For the last two years, ex-Gov. David Paterson’s name could be found at the bottom of the first page of retired Congressman Charles Rangel’s filings to the Federal Election Commission, on the line reserved for “signature of treasurer.”
Paterson’s typed name also appears on the signature line of a letter sent just last month to the FEC on Rangel campaign matters.
There’s just one problem: Paterson hasn’t worked for Rangel’s campaign for three years.
“My name’s still there?” he said, astonished, when The Post asked about the filings. “It must be a mistake.”
A spokesman for the FEC confirmed that the filings sent to them still list Paterson as being in charge of the books for Rangel for Congress and Rangel’s National Leadership PAC.
But Paterson insisted he “resigned as treasurer in 2015.”
Meanwhile, tens of thousands of dollars appear to have flowed between the Rangel for Congress campaign committee and Rangel’s National Leadership PAC, according to FEC filings. A PAC is not legally allowed to give or loan a campaign more than $5,000.
Rangel, 87, claims he gave a legal personal loan of $100,000 to his campaign in June 2014 when he was fighting to overturn his 2010 censure by the House of Representatives and facing a tough primary challenge against fellow Harlem Democrat Adriano Espaillat.
But FEC records listing campaign disbursements reviewed by The Post appear to show that the campaign repaid most of the loan cash not to Rangel but to his National Leadership PAC last February. This would suggest that the PAC, and not Rangel as the ex-congressman claims, lent the money to the campaign in the first place.
Rangel for Congress made three payments on Feb. 16: $25,000, $25,889.57, and $24,110.43, according to FEC disbursement filings. Two of the entries were described as “loan repayment” and the other payment was for a “partial loan forgiven,” referring to a loan made on June 23, 2014 — the same day records claim he made the $100,000 loan to his campaign committee.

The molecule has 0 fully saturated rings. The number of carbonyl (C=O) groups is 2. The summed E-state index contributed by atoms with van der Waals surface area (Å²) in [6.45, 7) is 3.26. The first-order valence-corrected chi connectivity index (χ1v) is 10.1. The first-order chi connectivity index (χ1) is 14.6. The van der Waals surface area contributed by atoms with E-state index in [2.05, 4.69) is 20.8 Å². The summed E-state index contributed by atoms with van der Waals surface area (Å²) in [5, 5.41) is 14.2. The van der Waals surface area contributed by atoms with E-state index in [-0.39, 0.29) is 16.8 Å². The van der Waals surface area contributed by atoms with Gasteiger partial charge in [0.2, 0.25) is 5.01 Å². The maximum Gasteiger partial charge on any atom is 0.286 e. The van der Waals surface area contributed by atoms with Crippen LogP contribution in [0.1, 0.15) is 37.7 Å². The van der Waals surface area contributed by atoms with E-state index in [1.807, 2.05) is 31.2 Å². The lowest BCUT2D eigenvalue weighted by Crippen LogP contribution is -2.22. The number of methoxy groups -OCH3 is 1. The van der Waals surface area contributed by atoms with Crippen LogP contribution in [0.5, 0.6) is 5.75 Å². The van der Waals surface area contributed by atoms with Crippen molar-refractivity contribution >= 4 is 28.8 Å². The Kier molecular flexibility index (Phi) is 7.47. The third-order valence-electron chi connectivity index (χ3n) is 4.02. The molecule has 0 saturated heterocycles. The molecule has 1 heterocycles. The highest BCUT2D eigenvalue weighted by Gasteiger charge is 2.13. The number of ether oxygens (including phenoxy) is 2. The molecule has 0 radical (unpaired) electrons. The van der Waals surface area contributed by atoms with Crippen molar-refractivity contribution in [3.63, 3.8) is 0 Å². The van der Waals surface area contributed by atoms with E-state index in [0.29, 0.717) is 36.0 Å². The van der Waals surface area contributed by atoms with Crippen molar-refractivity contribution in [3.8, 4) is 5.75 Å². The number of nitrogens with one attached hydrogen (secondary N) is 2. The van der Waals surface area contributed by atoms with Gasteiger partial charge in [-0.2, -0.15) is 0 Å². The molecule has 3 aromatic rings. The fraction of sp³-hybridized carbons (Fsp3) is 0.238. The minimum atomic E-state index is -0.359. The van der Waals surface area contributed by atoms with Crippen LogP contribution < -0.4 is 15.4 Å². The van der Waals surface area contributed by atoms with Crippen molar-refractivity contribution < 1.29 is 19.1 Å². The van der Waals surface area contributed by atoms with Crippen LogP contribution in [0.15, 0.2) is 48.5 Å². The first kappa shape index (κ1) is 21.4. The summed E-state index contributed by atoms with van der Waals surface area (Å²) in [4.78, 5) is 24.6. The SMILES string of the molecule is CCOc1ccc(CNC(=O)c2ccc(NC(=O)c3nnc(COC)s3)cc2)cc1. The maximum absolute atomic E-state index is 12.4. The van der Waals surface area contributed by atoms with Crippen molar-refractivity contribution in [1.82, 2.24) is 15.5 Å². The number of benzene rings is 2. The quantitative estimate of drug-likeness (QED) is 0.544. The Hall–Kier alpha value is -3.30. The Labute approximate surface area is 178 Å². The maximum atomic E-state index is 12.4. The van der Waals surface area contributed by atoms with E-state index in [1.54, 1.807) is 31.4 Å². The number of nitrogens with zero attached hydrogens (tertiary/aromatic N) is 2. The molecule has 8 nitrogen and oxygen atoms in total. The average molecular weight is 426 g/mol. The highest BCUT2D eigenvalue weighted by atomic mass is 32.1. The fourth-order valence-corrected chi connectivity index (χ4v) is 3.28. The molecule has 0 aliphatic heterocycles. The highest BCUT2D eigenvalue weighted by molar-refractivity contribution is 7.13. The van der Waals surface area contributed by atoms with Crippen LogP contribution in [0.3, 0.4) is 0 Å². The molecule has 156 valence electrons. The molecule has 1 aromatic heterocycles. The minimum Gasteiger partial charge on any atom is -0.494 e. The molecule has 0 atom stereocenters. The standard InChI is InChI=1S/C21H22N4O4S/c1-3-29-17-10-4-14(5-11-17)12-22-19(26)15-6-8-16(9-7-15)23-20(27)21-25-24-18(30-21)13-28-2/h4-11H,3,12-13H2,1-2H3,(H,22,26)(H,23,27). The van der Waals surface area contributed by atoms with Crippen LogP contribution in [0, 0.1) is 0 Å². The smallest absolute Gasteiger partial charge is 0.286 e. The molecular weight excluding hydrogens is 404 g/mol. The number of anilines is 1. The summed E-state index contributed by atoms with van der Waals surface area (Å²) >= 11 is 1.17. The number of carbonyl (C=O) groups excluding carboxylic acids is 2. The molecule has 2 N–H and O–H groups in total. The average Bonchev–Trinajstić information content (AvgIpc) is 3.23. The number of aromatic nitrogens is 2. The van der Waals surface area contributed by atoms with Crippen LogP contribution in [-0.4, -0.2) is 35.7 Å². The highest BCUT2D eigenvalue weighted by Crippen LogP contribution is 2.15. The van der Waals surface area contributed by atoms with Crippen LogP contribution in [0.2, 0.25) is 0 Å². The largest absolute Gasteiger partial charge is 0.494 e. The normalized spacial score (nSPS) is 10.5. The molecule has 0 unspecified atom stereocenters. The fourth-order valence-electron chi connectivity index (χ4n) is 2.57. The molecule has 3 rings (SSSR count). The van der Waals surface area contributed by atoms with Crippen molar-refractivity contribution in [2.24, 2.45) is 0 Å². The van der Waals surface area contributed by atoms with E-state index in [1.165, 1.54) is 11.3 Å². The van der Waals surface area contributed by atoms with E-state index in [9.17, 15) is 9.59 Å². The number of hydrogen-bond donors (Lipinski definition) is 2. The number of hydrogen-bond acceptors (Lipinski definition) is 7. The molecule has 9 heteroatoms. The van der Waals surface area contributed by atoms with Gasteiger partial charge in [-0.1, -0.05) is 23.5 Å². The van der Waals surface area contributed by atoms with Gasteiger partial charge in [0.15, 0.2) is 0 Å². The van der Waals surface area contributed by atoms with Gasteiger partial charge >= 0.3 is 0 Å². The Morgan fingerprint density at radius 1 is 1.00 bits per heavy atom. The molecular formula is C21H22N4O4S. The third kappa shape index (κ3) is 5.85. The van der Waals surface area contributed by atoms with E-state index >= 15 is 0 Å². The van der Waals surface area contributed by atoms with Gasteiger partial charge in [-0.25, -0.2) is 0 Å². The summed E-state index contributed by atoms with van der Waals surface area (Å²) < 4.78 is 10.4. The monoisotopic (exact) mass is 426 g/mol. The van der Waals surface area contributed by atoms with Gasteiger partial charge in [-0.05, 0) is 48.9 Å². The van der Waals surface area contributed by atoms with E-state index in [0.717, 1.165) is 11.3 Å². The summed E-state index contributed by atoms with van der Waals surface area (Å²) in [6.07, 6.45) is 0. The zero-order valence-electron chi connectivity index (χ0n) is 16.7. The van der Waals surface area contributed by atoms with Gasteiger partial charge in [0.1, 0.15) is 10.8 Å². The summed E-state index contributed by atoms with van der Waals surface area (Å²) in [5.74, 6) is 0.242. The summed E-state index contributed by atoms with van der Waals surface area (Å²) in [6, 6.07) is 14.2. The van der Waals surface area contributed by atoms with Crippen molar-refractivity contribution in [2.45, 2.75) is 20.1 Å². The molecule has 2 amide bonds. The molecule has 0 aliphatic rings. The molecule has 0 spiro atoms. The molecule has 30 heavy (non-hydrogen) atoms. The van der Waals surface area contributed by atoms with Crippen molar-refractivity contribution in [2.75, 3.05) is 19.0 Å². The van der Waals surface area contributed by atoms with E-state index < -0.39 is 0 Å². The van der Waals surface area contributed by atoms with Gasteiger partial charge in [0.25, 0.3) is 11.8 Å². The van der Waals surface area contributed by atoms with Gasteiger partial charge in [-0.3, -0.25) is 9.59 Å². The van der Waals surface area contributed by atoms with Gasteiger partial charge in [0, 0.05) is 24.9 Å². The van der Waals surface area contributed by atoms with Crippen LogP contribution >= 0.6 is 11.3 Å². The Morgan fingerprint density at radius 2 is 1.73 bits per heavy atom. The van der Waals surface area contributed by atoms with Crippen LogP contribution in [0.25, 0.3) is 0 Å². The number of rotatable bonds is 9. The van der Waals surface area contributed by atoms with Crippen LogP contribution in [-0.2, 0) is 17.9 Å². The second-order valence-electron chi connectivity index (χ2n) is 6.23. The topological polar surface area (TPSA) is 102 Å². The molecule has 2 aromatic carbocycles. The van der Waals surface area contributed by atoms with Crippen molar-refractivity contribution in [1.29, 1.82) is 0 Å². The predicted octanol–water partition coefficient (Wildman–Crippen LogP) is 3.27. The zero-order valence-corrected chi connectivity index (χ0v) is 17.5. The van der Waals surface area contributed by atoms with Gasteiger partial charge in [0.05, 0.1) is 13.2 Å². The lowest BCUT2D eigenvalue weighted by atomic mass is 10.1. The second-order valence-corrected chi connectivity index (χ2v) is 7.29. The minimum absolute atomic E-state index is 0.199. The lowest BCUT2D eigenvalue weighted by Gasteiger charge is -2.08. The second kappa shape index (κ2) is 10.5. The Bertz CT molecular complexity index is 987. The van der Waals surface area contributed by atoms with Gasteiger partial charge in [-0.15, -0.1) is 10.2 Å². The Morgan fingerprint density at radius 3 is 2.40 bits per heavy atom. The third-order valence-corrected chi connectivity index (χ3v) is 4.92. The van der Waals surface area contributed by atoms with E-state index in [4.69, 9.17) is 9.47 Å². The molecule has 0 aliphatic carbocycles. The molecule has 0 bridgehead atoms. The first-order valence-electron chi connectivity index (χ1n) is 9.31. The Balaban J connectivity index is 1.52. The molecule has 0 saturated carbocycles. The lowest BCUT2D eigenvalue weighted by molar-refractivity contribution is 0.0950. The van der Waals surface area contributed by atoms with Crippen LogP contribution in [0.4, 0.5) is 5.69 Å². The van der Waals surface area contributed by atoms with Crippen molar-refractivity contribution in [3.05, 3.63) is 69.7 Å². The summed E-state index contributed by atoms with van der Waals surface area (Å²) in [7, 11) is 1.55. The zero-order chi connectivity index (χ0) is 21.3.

Although Rangel for Congress paperwork, filed in February, says that the money is being repaid directly to Rangel, the FEC identification number for the payments indicate the cash instead went to the National Leadership PAC.
Rangel insisted to The Post that the campaign repaid him, and not the PAC.
“The money went to the campaign committee and was repaid to me. Period,” Rangel said.
During his 45 years in Congress, Rangel broke a host of congressional ethics rules, including failing to pay tax on income from a Caribbean villa he owned, which was first revealed by The Post.
When asked if Paterson was still the treasurer, Rangel refused to comment and directed The Post to Darren Rigger, a former fund-raiser. Rigger said that when Rangel retired from politics in January, final campaign paperwork was farmed out to a Washington company that specializes in FEC filings.
That firm blamed the FEC’s “antiquated” database — but refused to comment on whether the paperwork was ever sent to Paterson for approval.
Since March, the FEC has been demanding answers, refusing to wind down Rangel’s campaign committee and PAC until it gets them. In a March letter to Paterson, the FEC raised questions about the campaign’s final report, threatening in bold letters to audit or fine them if they didn’t comply....Read more